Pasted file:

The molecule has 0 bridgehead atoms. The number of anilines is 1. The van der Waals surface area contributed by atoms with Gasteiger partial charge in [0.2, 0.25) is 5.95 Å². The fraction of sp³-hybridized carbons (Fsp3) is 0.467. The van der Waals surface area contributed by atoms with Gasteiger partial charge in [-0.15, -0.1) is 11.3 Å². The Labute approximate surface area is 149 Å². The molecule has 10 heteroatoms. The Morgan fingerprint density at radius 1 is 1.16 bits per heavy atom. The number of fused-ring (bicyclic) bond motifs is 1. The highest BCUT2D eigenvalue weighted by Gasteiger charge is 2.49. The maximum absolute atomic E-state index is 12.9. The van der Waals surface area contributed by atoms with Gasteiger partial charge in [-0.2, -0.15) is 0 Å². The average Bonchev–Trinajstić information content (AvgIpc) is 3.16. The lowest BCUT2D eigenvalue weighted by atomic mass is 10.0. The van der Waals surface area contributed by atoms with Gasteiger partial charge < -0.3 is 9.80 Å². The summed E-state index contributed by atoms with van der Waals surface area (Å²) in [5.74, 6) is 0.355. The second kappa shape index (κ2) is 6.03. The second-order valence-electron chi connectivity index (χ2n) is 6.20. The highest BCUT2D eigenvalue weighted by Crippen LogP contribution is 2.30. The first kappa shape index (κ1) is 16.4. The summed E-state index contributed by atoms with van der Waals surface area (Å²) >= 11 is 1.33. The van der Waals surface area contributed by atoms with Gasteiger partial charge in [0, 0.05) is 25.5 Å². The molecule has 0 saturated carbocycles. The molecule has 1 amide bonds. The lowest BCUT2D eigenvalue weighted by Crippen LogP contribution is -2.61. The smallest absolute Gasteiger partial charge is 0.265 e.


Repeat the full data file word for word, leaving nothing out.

The molecule has 0 bridgehead atoms. The number of anilines is 1. The van der Waals surface area contributed by atoms with Gasteiger partial charge in [0.2, 0.25) is 5.95 Å². The fraction of sp³-hybridized carbons (Fsp3) is 0.467. The van der Waals surface area contributed by atoms with Gasteiger partial charge in [-0.15, -0.1) is 11.3 Å². The Labute approximate surface area is 149 Å². The molecule has 10 heteroatoms. The Morgan fingerprint density at radius 1 is 1.16 bits per heavy atom. The number of fused-ring (bicyclic) bond motifs is 1. The highest BCUT2D eigenvalue weighted by Gasteiger charge is 2.49. The maximum absolute atomic E-state index is 12.9. The van der Waals surface area contributed by atoms with Gasteiger partial charge in [-0.2, -0.15) is 0 Å². The average Bonchev–Trinajstić information content (AvgIpc) is 3.16. The lowest BCUT2D eigenvalue weighted by atomic mass is 10.0. The van der Waals surface area contributed by atoms with Gasteiger partial charge < -0.3 is 9.80 Å². The summed E-state index contributed by atoms with van der Waals surface area (Å²) in [5.74, 6) is 0.355. The second kappa shape index (κ2) is 6.03. The second-order valence-electron chi connectivity index (χ2n) is 6.20. The highest BCUT2D eigenvalue weighted by Crippen LogP contribution is 2.30. The first kappa shape index (κ1) is 16.4. The summed E-state index contributed by atoms with van der Waals surface area (Å²) >= 11 is 1.33. The van der Waals surface area contributed by atoms with Gasteiger partial charge in [0, 0.05) is 25.5 Å². The molecule has 0 saturated carbocycles. The molecule has 1 amide bonds. The lowest BCUT2D eigenvalue weighted by Crippen LogP contribution is -2.61. The smallest absolute Gasteiger partial charge is 0.265 e.